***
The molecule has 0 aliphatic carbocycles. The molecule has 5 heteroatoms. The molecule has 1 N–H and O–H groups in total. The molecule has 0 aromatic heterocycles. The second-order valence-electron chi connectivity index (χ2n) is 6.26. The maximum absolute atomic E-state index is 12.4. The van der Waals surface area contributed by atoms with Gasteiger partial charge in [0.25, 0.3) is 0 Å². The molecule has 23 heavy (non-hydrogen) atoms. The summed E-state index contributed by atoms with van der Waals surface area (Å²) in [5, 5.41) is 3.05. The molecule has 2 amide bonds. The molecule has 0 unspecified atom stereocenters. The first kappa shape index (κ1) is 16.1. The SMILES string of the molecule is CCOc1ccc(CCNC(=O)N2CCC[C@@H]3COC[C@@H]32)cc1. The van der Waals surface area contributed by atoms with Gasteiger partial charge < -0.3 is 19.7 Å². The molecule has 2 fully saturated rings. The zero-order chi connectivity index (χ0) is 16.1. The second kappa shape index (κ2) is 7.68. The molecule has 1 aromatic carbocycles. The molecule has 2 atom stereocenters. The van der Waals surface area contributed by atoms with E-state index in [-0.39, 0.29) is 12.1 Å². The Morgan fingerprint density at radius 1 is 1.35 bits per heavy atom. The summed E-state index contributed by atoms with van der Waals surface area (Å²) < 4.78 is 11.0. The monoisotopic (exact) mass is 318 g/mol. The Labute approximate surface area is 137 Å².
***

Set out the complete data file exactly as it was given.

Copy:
The molecule has 0 aliphatic carbocycles. The molecule has 5 heteroatoms. The molecule has 1 N–H and O–H groups in total. The molecule has 0 aromatic heterocycles. The second-order valence-electron chi connectivity index (χ2n) is 6.26. The maximum absolute atomic E-state index is 12.4. The van der Waals surface area contributed by atoms with Gasteiger partial charge in [0.25, 0.3) is 0 Å². The molecule has 23 heavy (non-hydrogen) atoms. The summed E-state index contributed by atoms with van der Waals surface area (Å²) in [5, 5.41) is 3.05. The molecule has 2 amide bonds. The molecule has 0 unspecified atom stereocenters. The first kappa shape index (κ1) is 16.1. The SMILES string of the molecule is CCOc1ccc(CCNC(=O)N2CCC[C@@H]3COC[C@@H]32)cc1. The van der Waals surface area contributed by atoms with Gasteiger partial charge < -0.3 is 19.7 Å². The molecule has 2 fully saturated rings. The zero-order chi connectivity index (χ0) is 16.1. The second kappa shape index (κ2) is 7.68. The molecule has 1 aromatic carbocycles. The molecule has 2 atom stereocenters. The van der Waals surface area contributed by atoms with E-state index in [-0.39, 0.29) is 12.1 Å². The Morgan fingerprint density at radius 1 is 1.35 bits per heavy atom. The summed E-state index contributed by atoms with van der Waals surface area (Å²) < 4.78 is 11.0. The monoisotopic (exact) mass is 318 g/mol. The Labute approximate surface area is 137 Å².